3 Ways Pedestrian Counts Can Change Our Cities For the Better

Technology is a constant in society, and enhances our lives in ways we’re not aware of every day. The use of sensor technology to monitor pedestrian, bicycle, and vehicle traffic, particularly in central business districts, is an important part of city planning and design. It can inform a range of decisions for city government as well as private businesses.

The American Planning Association endorses the use of pedestrian counts for all types of city planning considerations. According to this group, the counts can be applied to improving city centers in 3 areas: mobility, safety, and pleasure.

 

Mobility

How easily pedestrians can move around in the city depends on several factors:

Conflicts with vehicular traffic – here pedestrian counts are very useful in determining where to install traffic lights, and determining the signals’ timing as well as whether to include pedestrian prompts, such as the Walk or Don’t Walk signals. A low pedestrian count at an intersection might be used to justify installing a flashing light rather than a timed traffic signal.

Sidewalk congestion- an overly congested sidewalk can force people to slow down or spill over into the street.  Pedestrian counts help planners avoid this issue by providing sidewalks of appropriate width, based on the typical traffic for the area.

Availability of pedestrian routes- Using land inefficiently can cause pedestrians to take longer routes than necessary to their destination. Pedestrian counts help planners identify destinations and provide optimized routes to get people where they want to go, safely and efficiently.

 

Safety

The most important factor in pedestrian safety is the amount of conflict with vehicular traffic.  Pedestrian counts can be used to study how people are responding to traffic signals. They’re also used to compare the rate of pedestrian and vehicle accidents related to the sidewalk traffic at a particular location.  They can tell planners whether a given intersection has a greater than average percentage of jaywalkers, which indicates that improvement is needed to make that crossing more efficient and safe.

A great example of the use of data to improve safety is the Vision Zero Initiative, a multinational effort that focuses on reducing pedestrian and vehicular fatalities.  These efforts look at how traffic calming and rerouting projects can impact pedestrian and vehicle traffic trends, and ultimately what patterns might be higher or lower risk.  Deployment of pedestrian counting technologies like Motionloft can surface these patterns in real-time.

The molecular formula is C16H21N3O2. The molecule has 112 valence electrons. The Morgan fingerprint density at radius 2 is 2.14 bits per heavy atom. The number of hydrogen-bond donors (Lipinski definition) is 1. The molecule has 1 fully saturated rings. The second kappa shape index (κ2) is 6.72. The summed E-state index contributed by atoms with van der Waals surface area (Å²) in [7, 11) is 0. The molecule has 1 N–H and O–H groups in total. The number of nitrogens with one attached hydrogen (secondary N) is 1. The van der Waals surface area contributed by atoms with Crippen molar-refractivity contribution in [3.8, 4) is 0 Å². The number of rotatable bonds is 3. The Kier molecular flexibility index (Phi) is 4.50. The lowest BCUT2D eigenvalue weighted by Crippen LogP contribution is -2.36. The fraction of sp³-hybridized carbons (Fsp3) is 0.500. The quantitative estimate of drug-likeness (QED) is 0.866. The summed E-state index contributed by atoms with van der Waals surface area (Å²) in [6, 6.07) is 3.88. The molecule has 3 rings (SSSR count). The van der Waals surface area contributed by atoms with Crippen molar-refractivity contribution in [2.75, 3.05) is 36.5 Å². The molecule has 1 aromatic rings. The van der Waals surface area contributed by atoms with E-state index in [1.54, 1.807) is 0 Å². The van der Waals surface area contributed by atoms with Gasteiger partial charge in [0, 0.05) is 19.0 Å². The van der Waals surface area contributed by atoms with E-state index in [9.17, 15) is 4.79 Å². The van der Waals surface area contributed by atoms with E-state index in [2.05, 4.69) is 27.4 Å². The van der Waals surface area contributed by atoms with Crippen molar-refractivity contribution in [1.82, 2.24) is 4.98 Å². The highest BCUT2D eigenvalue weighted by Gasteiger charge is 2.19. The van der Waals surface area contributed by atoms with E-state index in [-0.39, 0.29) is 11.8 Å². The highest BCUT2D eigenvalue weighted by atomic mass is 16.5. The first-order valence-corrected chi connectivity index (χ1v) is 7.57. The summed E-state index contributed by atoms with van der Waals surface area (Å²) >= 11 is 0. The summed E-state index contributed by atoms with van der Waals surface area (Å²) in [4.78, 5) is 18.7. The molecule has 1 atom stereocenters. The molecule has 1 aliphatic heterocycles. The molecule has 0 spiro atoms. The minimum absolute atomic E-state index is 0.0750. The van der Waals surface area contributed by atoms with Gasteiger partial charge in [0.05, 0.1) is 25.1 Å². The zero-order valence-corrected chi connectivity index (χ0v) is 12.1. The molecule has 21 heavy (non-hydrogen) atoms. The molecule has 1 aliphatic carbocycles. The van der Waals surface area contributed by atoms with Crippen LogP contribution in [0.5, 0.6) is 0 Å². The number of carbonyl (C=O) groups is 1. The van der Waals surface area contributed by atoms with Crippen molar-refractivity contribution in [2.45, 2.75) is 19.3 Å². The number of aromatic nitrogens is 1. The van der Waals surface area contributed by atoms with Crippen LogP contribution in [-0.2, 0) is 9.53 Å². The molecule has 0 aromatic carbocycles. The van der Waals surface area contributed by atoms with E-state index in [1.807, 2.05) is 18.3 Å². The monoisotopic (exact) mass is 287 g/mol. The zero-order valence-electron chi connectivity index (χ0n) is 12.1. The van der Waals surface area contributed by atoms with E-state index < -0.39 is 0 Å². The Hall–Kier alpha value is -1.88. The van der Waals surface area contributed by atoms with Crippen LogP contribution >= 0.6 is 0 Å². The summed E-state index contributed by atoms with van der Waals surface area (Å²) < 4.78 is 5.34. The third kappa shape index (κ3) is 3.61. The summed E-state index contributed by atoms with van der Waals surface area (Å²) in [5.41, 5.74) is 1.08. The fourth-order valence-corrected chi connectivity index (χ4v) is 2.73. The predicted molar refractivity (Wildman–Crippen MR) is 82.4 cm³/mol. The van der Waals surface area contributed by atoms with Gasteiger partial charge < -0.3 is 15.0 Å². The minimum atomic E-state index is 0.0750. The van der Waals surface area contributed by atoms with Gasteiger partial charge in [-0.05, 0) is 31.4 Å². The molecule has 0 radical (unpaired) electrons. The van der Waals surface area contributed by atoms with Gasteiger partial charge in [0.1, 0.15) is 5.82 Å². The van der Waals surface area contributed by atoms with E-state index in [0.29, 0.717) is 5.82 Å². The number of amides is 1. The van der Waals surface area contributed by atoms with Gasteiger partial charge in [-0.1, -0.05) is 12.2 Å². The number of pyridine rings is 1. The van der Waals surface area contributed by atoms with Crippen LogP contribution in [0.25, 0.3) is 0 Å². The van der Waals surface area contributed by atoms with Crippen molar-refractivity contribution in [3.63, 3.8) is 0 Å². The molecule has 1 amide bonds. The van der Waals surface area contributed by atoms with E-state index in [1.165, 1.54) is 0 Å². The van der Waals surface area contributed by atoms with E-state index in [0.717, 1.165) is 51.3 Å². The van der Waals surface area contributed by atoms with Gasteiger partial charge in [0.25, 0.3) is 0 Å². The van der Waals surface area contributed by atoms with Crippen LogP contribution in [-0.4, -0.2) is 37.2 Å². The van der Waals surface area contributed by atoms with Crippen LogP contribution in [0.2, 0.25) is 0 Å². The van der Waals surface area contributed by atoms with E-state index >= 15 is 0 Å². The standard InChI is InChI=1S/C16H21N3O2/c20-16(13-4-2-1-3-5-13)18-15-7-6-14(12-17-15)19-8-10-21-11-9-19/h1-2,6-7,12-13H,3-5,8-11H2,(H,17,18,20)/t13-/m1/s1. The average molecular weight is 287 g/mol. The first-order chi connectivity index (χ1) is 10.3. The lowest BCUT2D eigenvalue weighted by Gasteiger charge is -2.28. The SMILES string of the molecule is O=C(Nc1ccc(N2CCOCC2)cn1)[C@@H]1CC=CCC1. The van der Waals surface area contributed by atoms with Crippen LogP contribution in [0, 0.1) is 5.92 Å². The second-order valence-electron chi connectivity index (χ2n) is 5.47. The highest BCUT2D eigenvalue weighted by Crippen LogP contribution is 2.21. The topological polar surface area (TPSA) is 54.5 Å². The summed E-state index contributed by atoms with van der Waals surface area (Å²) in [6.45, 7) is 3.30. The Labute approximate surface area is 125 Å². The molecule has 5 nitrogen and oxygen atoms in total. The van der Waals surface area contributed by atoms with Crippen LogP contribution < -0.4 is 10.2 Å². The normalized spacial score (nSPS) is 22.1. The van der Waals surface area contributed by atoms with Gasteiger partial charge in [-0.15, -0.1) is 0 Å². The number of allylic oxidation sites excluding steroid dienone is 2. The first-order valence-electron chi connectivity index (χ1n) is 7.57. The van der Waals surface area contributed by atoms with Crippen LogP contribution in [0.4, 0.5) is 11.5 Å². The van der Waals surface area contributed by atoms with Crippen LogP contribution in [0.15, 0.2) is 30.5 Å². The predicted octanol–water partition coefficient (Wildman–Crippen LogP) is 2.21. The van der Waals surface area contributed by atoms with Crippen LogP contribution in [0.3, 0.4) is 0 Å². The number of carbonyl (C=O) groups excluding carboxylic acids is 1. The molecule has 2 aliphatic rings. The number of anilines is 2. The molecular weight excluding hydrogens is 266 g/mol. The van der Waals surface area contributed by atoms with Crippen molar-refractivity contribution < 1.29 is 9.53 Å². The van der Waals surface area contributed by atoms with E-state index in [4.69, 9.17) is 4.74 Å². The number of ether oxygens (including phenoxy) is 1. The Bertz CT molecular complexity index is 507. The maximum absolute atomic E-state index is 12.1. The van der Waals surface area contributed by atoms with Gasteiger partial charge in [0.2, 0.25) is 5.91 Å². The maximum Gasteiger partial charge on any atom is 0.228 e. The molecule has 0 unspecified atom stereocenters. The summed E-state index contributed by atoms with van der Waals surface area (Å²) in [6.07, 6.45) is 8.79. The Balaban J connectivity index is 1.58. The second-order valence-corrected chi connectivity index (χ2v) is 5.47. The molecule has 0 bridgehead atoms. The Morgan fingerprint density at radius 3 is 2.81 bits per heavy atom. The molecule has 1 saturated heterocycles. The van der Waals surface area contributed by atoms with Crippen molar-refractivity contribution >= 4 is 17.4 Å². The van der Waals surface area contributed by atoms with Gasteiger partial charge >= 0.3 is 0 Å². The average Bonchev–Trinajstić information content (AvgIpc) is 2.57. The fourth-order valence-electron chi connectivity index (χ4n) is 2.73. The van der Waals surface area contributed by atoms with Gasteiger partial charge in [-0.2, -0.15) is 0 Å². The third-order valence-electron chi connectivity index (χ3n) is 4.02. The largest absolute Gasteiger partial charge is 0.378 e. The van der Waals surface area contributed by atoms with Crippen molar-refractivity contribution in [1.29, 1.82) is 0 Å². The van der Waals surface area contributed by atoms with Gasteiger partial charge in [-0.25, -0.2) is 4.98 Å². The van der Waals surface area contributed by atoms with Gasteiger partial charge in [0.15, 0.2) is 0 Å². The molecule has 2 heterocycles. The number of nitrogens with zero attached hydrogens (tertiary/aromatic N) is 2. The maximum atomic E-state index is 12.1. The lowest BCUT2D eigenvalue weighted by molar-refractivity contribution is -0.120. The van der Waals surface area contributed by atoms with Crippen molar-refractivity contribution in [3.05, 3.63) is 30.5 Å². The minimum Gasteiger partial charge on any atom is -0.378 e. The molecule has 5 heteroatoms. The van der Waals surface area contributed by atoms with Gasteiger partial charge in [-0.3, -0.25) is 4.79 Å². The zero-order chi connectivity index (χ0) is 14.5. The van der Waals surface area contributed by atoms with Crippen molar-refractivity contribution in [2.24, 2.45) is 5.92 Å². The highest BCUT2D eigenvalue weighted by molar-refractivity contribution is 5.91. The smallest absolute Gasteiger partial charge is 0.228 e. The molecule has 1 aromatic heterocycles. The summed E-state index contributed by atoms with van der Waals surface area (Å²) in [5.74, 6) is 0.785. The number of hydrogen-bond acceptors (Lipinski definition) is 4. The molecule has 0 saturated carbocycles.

Pleasure

Being a pedestrian can be a very enjoyable experience, if the district is well planned.  How the routes are laid out can greatly enhance the pleasure and comfort of walking in the city. Things like canopies, trees, and artwork are strategically placed using information that includes pedestrian counts.

 

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City Garden, St Louis, MO

 

A great example of a well planned public space is the City Garden in St. Louis, MO.  The park design took careful consideration of utilization of space by taking pedestrian counts, and in-person observation methods to appropriately design the placement of art pieces and the parks lighting.  By taking these factors into consideration the city created a public space that naturally invites visitors to enjoy its space.

Data on pedestrian, bicycle and vehicle traffic is becoming more widely available, and it’s useful in many areas besides city planning. Management of events that temporarily increase congestion in a given area is made much more effective when these counts are considered. Businesses can make better decisions when they’re selecting locations for retail stores.

Cities use pedestrian counts to help determine downtown property retail values, and chart their overall rise and decline as well. For private business, the uses for this type of information are just starting to be explored. It is already an important tool for planners, and probably has an effect on each of us every day, whether we’re aware of it or not.

 

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